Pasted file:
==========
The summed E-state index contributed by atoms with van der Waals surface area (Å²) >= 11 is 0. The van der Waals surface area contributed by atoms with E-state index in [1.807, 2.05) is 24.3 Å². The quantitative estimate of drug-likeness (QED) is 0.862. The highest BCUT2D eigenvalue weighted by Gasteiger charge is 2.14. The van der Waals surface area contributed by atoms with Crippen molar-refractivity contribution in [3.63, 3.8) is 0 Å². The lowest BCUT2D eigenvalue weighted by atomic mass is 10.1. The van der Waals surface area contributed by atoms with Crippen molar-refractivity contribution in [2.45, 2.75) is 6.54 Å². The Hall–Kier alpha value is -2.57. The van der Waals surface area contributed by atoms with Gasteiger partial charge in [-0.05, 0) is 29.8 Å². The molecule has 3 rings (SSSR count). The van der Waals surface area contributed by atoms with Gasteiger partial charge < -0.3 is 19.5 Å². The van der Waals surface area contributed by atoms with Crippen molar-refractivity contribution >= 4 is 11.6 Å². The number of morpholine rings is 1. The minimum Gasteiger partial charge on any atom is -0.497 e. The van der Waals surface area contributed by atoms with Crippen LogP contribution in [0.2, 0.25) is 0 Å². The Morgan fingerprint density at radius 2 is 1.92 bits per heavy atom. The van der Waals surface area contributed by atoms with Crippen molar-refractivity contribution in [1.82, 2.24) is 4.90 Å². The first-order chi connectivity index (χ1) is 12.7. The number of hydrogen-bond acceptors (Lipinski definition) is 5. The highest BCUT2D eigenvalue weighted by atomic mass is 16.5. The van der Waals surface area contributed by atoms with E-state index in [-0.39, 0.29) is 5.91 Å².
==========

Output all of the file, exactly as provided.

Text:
The summed E-state index contributed by atoms with van der Waals surface area (Å²) >= 11 is 0. The van der Waals surface area contributed by atoms with E-state index in [1.807, 2.05) is 24.3 Å². The quantitative estimate of drug-likeness (QED) is 0.862. The highest BCUT2D eigenvalue weighted by Gasteiger charge is 2.14. The van der Waals surface area contributed by atoms with Crippen molar-refractivity contribution in [3.63, 3.8) is 0 Å². The lowest BCUT2D eigenvalue weighted by atomic mass is 10.1. The van der Waals surface area contributed by atoms with Crippen molar-refractivity contribution in [2.45, 2.75) is 6.54 Å². The Hall–Kier alpha value is -2.57. The van der Waals surface area contributed by atoms with Gasteiger partial charge in [-0.05, 0) is 29.8 Å². The molecule has 3 rings (SSSR count). The van der Waals surface area contributed by atoms with Gasteiger partial charge < -0.3 is 19.5 Å². The van der Waals surface area contributed by atoms with Crippen molar-refractivity contribution >= 4 is 11.6 Å². The number of morpholine rings is 1. The minimum Gasteiger partial charge on any atom is -0.497 e. The van der Waals surface area contributed by atoms with Crippen LogP contribution in [0.2, 0.25) is 0 Å². The Morgan fingerprint density at radius 2 is 1.92 bits per heavy atom. The van der Waals surface area contributed by atoms with Crippen molar-refractivity contribution in [1.82, 2.24) is 4.90 Å². The first-order chi connectivity index (χ1) is 12.7. The number of hydrogen-bond acceptors (Lipinski definition) is 5. The highest BCUT2D eigenvalue weighted by atomic mass is 16.5. The van der Waals surface area contributed by atoms with E-state index in [-0.39, 0.29) is 5.91 Å².